Eeeeh, this is another one I’m not too enthusiastic about. Technically, it’s not bad. It’s well shot and the art-direction is interesting, not to mention the acting’s not terrible either. The problem is that the premise isn’t really suited to a short film. It’s a game of Russian Roulette, but there’s a lack of context and emotional weight. When the big twist happens, I couldn’t tell you why it happened or why you should care.
S is for Split
Directed by Juan Martinez Moreno
The short is easily the best edited of the bunch. The colour-correction and the whole Brian De Palma-esque split-screen technique is used to really unsettling effect. Unfortunately the short, with its extremely clever premise and execution, is let down by some bad acting and make-up effects, but I think the end-twist makes up for it somewhat, so it does eke over that edge.
T is for Torture Porn
Directed by Jen and Sylvia Soska
I have not seen a Soska Sisters production yet, but their reputation certainly preceeds them, and this is what I assume a movie of theirs would look like. They try for suspense, but they give away the twist way too early, at which point it pretty much devolves into a strobe-fest that plays out exactly how you’d expect. It’s perfectly serviceable, but it’s nowhere near as clever, funny or engaging as the majority of these shorts.
U is for Utopia
Directed by Vincenzo Natali
The premise is very Twilight Zone. Chances are you’ve seen something like it before. The casting is really what makes it work though, particularly with regards to the main character, who you genuinely feel sorry for even though you know exactly what’s coming to him. Not to mention the visual aesthetic is interesting. It was very reminsicient of the Robocop remake, which is definitely a way to go.
V is for Vacation
Directed by Jerome Sable
H is for HANG UP THE FUCKING PHONE!!! Man, you wanna talk shock value? This one takes a predictable premise and tries to make it work by making it as repugnant as humanly possible. I was just bored and repulsed with this one. There was nothing clever about it. The only thing I’d note is the guy playing the obnoxious friend was so over-the-top that he was actually kinda great. That said, this is probably my least favourite of them.
W is for Wish
Directed by Steve Kostanski
80s Nostalgia never gets old, and this He-Man parody is perfectly cheesy and over-the-top with the bad acting and great special effects. It’s like a self-aware version of the Cannon Masters of the Universe. Another one that I would be more than happy to see a feature made out of, even with the incredibly dark as fuck ending.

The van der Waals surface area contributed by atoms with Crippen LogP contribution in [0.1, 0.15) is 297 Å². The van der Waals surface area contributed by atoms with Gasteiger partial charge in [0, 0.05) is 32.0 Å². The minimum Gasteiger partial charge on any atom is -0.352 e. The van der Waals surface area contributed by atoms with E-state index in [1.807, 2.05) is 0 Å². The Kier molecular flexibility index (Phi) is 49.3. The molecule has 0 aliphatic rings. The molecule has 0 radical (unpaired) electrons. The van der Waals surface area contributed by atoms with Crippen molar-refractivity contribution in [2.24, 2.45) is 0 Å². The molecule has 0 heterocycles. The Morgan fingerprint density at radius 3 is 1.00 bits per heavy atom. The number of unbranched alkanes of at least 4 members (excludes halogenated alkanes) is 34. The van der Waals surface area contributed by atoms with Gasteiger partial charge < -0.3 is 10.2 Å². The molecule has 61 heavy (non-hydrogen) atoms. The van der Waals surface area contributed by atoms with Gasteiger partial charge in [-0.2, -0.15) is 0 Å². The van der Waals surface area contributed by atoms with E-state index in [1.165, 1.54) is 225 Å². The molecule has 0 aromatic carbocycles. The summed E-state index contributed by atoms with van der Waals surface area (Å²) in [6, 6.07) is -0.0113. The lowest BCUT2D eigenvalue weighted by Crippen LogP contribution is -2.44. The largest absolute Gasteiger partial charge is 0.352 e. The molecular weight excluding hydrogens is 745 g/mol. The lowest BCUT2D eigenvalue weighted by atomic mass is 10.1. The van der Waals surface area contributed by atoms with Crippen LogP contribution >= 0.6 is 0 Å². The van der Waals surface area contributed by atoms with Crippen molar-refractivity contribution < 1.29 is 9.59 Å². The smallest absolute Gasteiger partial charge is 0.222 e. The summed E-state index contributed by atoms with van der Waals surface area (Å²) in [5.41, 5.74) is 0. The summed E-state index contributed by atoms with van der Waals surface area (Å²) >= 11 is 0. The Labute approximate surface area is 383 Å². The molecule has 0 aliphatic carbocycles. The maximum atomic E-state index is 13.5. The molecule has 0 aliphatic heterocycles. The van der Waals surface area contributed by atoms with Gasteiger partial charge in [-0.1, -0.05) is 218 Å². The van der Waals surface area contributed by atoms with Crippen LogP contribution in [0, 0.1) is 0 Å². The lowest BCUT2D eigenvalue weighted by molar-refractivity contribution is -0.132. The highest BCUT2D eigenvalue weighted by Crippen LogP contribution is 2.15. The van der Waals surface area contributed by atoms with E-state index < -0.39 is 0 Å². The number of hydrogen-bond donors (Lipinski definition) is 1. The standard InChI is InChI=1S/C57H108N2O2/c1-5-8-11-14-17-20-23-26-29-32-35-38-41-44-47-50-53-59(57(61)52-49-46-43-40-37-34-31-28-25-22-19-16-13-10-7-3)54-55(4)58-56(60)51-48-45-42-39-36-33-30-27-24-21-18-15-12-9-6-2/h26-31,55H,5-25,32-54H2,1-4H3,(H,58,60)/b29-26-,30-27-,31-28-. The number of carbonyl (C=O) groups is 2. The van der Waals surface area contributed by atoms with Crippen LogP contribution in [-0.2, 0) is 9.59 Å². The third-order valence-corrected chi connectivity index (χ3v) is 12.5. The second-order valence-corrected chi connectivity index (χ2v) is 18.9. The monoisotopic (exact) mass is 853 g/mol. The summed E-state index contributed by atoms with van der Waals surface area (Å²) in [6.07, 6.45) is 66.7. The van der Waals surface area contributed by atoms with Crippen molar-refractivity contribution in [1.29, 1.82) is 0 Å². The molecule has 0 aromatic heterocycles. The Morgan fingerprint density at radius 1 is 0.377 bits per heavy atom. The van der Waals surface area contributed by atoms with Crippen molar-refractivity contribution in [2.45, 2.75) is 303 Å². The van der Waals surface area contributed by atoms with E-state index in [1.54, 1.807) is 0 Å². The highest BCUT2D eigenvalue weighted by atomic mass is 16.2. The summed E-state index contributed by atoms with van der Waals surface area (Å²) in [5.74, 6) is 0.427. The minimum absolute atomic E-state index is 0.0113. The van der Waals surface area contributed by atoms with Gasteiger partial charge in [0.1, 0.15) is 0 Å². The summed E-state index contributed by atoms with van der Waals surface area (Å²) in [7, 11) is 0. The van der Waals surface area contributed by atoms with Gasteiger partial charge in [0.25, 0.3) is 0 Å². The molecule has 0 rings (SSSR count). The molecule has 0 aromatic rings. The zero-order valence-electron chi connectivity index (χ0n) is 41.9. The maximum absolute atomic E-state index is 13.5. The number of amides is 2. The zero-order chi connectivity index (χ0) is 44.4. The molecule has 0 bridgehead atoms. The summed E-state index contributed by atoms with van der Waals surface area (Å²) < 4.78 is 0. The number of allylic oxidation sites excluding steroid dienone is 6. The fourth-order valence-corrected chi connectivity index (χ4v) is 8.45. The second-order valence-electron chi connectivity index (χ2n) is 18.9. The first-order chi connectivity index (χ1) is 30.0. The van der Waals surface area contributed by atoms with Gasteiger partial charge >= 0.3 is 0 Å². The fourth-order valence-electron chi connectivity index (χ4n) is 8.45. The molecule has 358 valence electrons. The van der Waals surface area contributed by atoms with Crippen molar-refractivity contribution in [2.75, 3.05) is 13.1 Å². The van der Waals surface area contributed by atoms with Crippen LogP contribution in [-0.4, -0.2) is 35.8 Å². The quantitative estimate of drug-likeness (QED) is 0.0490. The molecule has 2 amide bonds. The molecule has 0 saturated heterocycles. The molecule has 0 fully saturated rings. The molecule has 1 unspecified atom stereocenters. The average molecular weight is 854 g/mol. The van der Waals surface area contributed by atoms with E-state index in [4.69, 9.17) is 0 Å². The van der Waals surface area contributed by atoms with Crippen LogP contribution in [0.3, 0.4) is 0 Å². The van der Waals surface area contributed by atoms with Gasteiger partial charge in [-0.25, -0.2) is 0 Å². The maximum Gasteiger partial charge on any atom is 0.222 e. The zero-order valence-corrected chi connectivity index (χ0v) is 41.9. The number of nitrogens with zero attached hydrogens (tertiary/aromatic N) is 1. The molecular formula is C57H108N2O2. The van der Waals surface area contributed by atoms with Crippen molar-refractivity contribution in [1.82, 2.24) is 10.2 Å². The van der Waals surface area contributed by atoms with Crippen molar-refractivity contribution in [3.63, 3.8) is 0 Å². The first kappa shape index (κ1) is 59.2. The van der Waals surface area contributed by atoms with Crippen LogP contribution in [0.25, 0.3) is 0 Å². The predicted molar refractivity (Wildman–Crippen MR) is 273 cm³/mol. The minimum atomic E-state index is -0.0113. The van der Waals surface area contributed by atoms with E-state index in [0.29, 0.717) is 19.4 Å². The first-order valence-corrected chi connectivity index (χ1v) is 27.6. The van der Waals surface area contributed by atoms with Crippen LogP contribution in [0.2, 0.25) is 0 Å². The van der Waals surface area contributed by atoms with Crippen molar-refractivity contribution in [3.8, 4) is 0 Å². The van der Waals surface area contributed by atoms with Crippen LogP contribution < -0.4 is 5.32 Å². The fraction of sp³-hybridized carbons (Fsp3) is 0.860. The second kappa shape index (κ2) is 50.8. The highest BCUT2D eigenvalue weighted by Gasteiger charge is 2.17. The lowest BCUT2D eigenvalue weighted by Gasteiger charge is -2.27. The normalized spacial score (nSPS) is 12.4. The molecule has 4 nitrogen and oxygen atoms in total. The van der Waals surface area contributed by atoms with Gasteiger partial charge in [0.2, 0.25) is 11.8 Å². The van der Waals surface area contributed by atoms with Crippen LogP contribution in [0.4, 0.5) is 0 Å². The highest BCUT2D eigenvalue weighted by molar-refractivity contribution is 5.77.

X is for Xylophone
Directed by Julien Maury and Alexandre Bustillo
Jesus Christ, guess where this one’s going. If it takes you more than a second, you probaby wrote this short. It’s another one that’s technically well-made, but with an entirely predictable premise that it tries to overcome with shock value. It’s a shame, because the effects are good and that last image should be haunting, but we all saw it coming.
Y is for Youth
Directed by Soichi Umezawa
There’s nothing better than a good J-horror, is there? There’s so much visual creativity to this striking short about a young girl venting about her neglectful parents as we see her dark thoughts visualised to surreal effect. It’s so great to see that this one doesn’t rely on shock-value either, with an ending that’s restrained yet still poignant. Definitely one of my favourites.
Z is for Zygote
Directed by Chris Nash
Fuuuuuuuuuuuuck. They certainly saved the weirdest for last. Issues of neglect take a very insanely literal and absurd turn. The special effects are sickening, the acting is great and the cinematography is evocative as hell. That said, I think what really makes this work is the sound design. Holy shit, the sound design in this short makes it the most unsettling of the bunch. It’s definitely a strong note to end the film on.
I found myself enjoying this one a lot more than the first. There was a lot more creativity on show, with a smaller number of shorts relying solely on shock value. Perhaps I had written this series off a bit too quickly. Maybe a third one would be absolutely perfect. Who knows?